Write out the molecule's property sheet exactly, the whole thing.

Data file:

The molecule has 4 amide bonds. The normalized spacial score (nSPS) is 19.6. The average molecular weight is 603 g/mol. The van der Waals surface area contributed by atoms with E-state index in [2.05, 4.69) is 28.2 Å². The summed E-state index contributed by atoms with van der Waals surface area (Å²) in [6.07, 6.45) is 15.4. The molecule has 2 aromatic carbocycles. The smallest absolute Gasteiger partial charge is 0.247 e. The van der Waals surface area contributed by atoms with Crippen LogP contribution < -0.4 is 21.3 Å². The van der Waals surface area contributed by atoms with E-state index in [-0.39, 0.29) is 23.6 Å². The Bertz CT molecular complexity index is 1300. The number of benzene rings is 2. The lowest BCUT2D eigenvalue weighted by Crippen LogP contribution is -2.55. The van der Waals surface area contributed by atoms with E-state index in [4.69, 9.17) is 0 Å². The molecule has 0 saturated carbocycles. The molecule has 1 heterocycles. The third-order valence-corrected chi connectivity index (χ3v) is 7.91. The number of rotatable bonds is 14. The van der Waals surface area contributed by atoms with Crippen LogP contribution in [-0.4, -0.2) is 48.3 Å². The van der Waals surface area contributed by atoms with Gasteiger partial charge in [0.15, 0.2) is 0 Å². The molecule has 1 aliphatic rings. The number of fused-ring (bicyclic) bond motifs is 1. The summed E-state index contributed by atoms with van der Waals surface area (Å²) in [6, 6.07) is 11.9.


The molecule has 4 amide bonds. The normalized spacial score (nSPS) is 19.6. The average molecular weight is 603 g/mol. The van der Waals surface area contributed by atoms with E-state index in [2.05, 4.69) is 28.2 Å². The summed E-state index contributed by atoms with van der Waals surface area (Å²) in [6.07, 6.45) is 15.4. The molecule has 2 aromatic carbocycles. The smallest absolute Gasteiger partial charge is 0.247 e. The van der Waals surface area contributed by atoms with Crippen LogP contribution < -0.4 is 21.3 Å². The van der Waals surface area contributed by atoms with E-state index in [-0.39, 0.29) is 23.6 Å². The Bertz CT molecular complexity index is 1300. The number of benzene rings is 2. The lowest BCUT2D eigenvalue weighted by Crippen LogP contribution is -2.55. The van der Waals surface area contributed by atoms with E-state index in [4.69, 9.17) is 0 Å². The molecule has 0 saturated carbocycles. The molecule has 1 heterocycles. The third-order valence-corrected chi connectivity index (χ3v) is 7.91. The number of rotatable bonds is 14. The van der Waals surface area contributed by atoms with Crippen LogP contribution in [-0.4, -0.2) is 48.3 Å². The van der Waals surface area contributed by atoms with Gasteiger partial charge in [0.15, 0.2) is 0 Å². The molecule has 1 aliphatic rings. The number of fused-ring (bicyclic) bond motifs is 1. The summed E-state index contributed by atoms with van der Waals surface area (Å²) in [6, 6.07) is 11.9.